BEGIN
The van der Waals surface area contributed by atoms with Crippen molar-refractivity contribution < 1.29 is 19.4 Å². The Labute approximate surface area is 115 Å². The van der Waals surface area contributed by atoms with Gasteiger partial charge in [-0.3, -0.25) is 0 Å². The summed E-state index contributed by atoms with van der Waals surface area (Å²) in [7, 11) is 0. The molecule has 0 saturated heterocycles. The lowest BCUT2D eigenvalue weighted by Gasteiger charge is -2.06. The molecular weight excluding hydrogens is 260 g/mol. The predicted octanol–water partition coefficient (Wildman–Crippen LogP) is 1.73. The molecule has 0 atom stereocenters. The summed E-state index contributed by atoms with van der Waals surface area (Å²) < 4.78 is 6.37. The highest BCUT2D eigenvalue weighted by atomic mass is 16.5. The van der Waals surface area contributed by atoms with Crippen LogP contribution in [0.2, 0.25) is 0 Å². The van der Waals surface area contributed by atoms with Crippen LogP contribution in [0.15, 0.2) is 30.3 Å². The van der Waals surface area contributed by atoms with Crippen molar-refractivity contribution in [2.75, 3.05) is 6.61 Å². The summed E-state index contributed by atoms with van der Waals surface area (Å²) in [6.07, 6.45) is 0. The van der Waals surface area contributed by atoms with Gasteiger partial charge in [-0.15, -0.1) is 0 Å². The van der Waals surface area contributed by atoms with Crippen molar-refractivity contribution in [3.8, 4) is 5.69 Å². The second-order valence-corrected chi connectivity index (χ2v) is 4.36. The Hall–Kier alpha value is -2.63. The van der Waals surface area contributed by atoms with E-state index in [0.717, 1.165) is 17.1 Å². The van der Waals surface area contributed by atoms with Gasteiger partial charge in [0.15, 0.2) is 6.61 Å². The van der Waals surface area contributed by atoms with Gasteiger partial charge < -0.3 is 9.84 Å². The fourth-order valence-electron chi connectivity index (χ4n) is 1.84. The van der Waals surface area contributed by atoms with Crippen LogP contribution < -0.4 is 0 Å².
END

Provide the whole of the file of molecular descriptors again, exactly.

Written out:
The van der Waals surface area contributed by atoms with Crippen molar-refractivity contribution < 1.29 is 19.4 Å². The Labute approximate surface area is 115 Å². The van der Waals surface area contributed by atoms with Gasteiger partial charge in [-0.3, -0.25) is 0 Å². The summed E-state index contributed by atoms with van der Waals surface area (Å²) in [7, 11) is 0. The molecule has 0 saturated heterocycles. The lowest BCUT2D eigenvalue weighted by Gasteiger charge is -2.06. The molecular weight excluding hydrogens is 260 g/mol. The predicted octanol–water partition coefficient (Wildman–Crippen LogP) is 1.73. The molecule has 0 atom stereocenters. The summed E-state index contributed by atoms with van der Waals surface area (Å²) < 4.78 is 6.37. The highest BCUT2D eigenvalue weighted by atomic mass is 16.5. The van der Waals surface area contributed by atoms with Crippen LogP contribution in [0.2, 0.25) is 0 Å². The van der Waals surface area contributed by atoms with Crippen LogP contribution in [0.15, 0.2) is 30.3 Å². The van der Waals surface area contributed by atoms with Crippen molar-refractivity contribution in [2.75, 3.05) is 6.61 Å². The summed E-state index contributed by atoms with van der Waals surface area (Å²) in [6.07, 6.45) is 0. The van der Waals surface area contributed by atoms with Gasteiger partial charge in [-0.15, -0.1) is 0 Å². The van der Waals surface area contributed by atoms with Crippen molar-refractivity contribution in [3.8, 4) is 5.69 Å². The second-order valence-corrected chi connectivity index (χ2v) is 4.36. The Hall–Kier alpha value is -2.63. The van der Waals surface area contributed by atoms with E-state index in [0.717, 1.165) is 17.1 Å². The van der Waals surface area contributed by atoms with Gasteiger partial charge in [0.15, 0.2) is 6.61 Å². The van der Waals surface area contributed by atoms with Gasteiger partial charge < -0.3 is 9.84 Å². The fourth-order valence-electron chi connectivity index (χ4n) is 1.84. The van der Waals surface area contributed by atoms with Crippen LogP contribution < -0.4 is 0 Å².